These are all on Telegram, so it would help if you have Telegram, but if you don’t, they will still work in preview. They’re all in Arabic so you will need a translator, but Chrome has one built in.
Izz-al-Din Al-Qassam Brigades (Hamas): The largest faction. Closely allied with Iran and Hezbollah. Have 14,000 missiles, including long-range ballistic missiles, drones, suicide drones, vast tunnel systems and even underground cities, munitions factories, a navy, ATGM anti-tank missiles, MLRS missile launchers, etc. Some of their missiles are so large they have to be launched from vehicles. They have a huge army, maybe 13,000 men under arms. Almost all of their weaponry is homemade, but it all ultimately comes from Iran. The designs come from Iran and Iranians help them make them. Hezbollah helps too. Their largest presence is in Gaza. They’re quite radical but they are more pragmatic than you think. Leadership is in Iran and Lebanon.
Al-Quds Brigades (Islamic Jihad): Another very large faction, also very close to Iran and Hezbollah. Closer to Iran than Hamas. All of their weaponry comes from Iran, as does all of their money. They also have ballistic missiles. They have ~7,000 rockets in their inventory. Also radical but pragmatic. They have a large group of female fighters under their command. Leadership in Palestine, Iran, and Lebanon.
Al-Nasser Salah-al-Din Brigades (Popular Resistance Committees): Basically Fatah rejectionists who left and took up arms due to the PLO’s pacifism. More nationalist in orientation. Al-Aqsa Martyr’s Brigades are still big in the West Bank where they have automatic weapons that they manufacture themselves in factories! This is the third largest group in Gaza and they have fired many missiles in this latest fight. Saladin is a hero in the region. He was actually a Kurd. He threw the Crusaders out of Palestine. The Nasser may be a reference to Arab nationalist leader Gamel Nasser of Egypt. This group is more secular. Leadership in Palestine.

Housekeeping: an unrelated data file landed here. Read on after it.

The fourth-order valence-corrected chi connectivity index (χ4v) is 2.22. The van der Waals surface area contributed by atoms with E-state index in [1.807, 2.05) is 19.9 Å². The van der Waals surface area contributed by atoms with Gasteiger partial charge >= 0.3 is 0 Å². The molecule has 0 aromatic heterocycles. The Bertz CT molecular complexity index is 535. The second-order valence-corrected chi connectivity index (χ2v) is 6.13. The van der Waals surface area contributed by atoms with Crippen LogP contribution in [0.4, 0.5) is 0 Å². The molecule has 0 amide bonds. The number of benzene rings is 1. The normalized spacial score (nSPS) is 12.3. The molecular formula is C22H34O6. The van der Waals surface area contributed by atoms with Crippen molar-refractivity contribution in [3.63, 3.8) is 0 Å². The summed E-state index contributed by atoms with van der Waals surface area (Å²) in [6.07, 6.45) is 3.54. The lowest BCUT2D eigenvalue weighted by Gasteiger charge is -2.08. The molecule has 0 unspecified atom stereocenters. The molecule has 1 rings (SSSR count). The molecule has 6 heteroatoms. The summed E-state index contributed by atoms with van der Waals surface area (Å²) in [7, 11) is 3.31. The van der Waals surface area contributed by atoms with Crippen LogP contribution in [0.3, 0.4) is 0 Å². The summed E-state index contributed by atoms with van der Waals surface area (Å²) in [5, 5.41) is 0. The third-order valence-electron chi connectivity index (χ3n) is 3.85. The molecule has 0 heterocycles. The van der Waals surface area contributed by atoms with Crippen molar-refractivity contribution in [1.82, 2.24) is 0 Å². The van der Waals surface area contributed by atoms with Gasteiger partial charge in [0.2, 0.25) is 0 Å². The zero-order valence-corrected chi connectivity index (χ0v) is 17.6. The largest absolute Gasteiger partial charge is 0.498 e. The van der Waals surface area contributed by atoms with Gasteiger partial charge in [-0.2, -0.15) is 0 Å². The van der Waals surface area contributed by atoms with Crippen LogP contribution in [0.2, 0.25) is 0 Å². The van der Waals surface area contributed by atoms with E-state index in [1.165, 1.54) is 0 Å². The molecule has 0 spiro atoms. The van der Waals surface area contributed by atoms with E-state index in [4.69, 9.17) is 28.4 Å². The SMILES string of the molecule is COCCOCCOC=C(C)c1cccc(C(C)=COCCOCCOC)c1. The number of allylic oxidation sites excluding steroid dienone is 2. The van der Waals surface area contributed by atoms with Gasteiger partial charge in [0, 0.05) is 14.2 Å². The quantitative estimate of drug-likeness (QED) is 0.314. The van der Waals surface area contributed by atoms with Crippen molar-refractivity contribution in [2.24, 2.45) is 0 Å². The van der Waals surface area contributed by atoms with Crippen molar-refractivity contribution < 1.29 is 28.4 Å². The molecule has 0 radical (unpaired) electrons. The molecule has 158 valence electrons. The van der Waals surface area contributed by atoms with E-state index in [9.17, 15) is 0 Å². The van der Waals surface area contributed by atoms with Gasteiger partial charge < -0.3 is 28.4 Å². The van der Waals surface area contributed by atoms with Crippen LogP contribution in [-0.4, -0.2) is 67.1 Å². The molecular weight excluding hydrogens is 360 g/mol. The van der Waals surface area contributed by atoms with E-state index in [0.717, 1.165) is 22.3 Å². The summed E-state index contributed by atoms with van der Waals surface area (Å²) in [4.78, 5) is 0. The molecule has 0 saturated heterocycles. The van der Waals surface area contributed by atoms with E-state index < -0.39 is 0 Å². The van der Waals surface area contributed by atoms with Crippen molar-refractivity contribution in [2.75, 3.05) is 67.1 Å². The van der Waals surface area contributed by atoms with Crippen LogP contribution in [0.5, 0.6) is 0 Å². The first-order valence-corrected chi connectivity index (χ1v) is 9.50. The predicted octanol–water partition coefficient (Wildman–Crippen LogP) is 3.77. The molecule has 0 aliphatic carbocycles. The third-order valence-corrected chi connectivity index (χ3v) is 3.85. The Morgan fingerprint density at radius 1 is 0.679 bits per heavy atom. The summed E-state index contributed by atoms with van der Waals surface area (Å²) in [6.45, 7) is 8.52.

Mujahedin Brigades (Mujahedin Movement): These are said to be Salafists, but they seem quite similar to Hamas and Islamic Jihad, with whom they share philosophy and even weaponry. This is one of the smaller groups in Gaza. I don’t know much about them. Leadership in Palestine.
National Resistance Brigades (DFLP): A Marxist group that attracts a lot of the secular crowd, including Christians. They have an armed force and a lot of missiles. Their leader is Nayef Hawatmeh in Jordan, a Christian. This group has a surprisingly large presence in Gaza. It’s interesting that Hamas and Islamic Jihad get along just fine with Marxists. This group has fired quite a few missiles in the latest war. You would be surprised at how active they are. Much of the leadership is in Syria.
Martyr Abu Ali Mustafa Brigades (PFLP): Popular Front for the Liberation of Palestine. A member of the PLO which refuses to participate in the PLO government because they see the PLO as sellouts. Marxists. They have a surprisingly large army inside Gaza and they have carried out many attacks recently, including an attack on the port of Ashkelon. They also have a lot of women under arms. Most PFLP women do not wear hijabs. Also attracts the secular crowd and a lot of Christians. Also pretty big in the West Bank. Basically secular Arab nationalists. They’re actually probably a lot more moderate than the other group in that they argue that all of the Jews can stay in Palestine. Leader Ahmad Saadat is in an Israeli prison. Leadership is presently in Syria.
PFLP-GC: Popular Front for the Liberation of Palestine – General Command. No channel. Very close to Syria. Significant presence in Lebanese refugee camps. They have launched missiles in the latest war and they do have a presence in Gaza. Very secular. Formerly Ahmad Jibril’s group. Another PLO split.
As you can see, the PFLP-GC, the DFLP, the PFLP, and the PRC are all at least fairly secular groups. The first three are very secular. The Mujahedin Brigades, Hamas, and Islamic Jihad are Islamists.